Dr. Susan Wolver and Dr. Diane Sun of Virginia Commonwealth University said delayed anaphylaxis -- a severe, life-threatening allergic reaction -- to meat is a new syndrome identified initially in the southeastern United States.
Patients may wake up in the middle of the night, with hives or anaphylaxis -- a life-threatening type of allergic reaction -- 3-6 hours after having eaten red meat for dinner.
Wolver, Sun and colleagues analyzed three patient case studies and said the reaction might be caused by antibodies to a carbohydrate -- alpha-gal -- that were produced in a patient's blood in response to a Lone Star tick bite.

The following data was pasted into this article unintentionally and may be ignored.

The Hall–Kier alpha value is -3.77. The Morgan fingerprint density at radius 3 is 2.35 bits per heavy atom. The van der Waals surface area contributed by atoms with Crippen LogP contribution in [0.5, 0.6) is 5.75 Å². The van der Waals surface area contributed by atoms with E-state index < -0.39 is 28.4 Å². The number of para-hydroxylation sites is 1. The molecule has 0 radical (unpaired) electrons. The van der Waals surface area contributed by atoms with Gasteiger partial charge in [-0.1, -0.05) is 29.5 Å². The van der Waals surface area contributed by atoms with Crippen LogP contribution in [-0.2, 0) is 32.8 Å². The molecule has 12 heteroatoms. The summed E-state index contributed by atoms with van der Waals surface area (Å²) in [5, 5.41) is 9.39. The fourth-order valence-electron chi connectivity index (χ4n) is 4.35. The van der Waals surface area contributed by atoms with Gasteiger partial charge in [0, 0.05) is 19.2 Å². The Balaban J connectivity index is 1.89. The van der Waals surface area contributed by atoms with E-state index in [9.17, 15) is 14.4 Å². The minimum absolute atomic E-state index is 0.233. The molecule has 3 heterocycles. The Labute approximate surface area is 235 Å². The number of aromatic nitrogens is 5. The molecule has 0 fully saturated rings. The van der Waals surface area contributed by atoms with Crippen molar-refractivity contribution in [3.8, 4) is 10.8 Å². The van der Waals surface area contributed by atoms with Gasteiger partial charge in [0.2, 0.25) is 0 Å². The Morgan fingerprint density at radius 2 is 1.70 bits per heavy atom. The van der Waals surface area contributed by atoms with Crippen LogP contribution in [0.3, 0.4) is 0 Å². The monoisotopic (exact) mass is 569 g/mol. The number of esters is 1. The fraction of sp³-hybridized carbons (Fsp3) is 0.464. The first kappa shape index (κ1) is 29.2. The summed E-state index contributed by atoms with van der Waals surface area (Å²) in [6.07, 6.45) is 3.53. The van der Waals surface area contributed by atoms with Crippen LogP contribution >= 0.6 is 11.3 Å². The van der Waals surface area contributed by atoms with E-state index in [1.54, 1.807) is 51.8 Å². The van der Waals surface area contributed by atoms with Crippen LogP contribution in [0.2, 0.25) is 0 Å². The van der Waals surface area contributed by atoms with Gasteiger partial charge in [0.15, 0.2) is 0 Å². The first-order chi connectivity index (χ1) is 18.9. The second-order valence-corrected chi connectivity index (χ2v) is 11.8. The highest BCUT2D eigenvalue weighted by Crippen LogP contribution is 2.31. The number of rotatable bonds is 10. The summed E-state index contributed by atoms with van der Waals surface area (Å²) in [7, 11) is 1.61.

This carbohydrate substance is also present in meat, so when an individual who has been bitten by a tick eats the meat, his or her immune system activates the release of histamine in response to the presence of alpha-gal, which can cause hives and anaphylaxis, the researchers said.
"Where ticks are endemic, for example in the southeastern United States, clinicians should be aware of this new syndrome when presented with a case of anaphylaxis," Wolver said in a statement. "Current guidance is to counsel patients to avoid all mammalian meat -- beef, pork, lamb and venison."
The findings were published in the Journal of General Internal Medicine.
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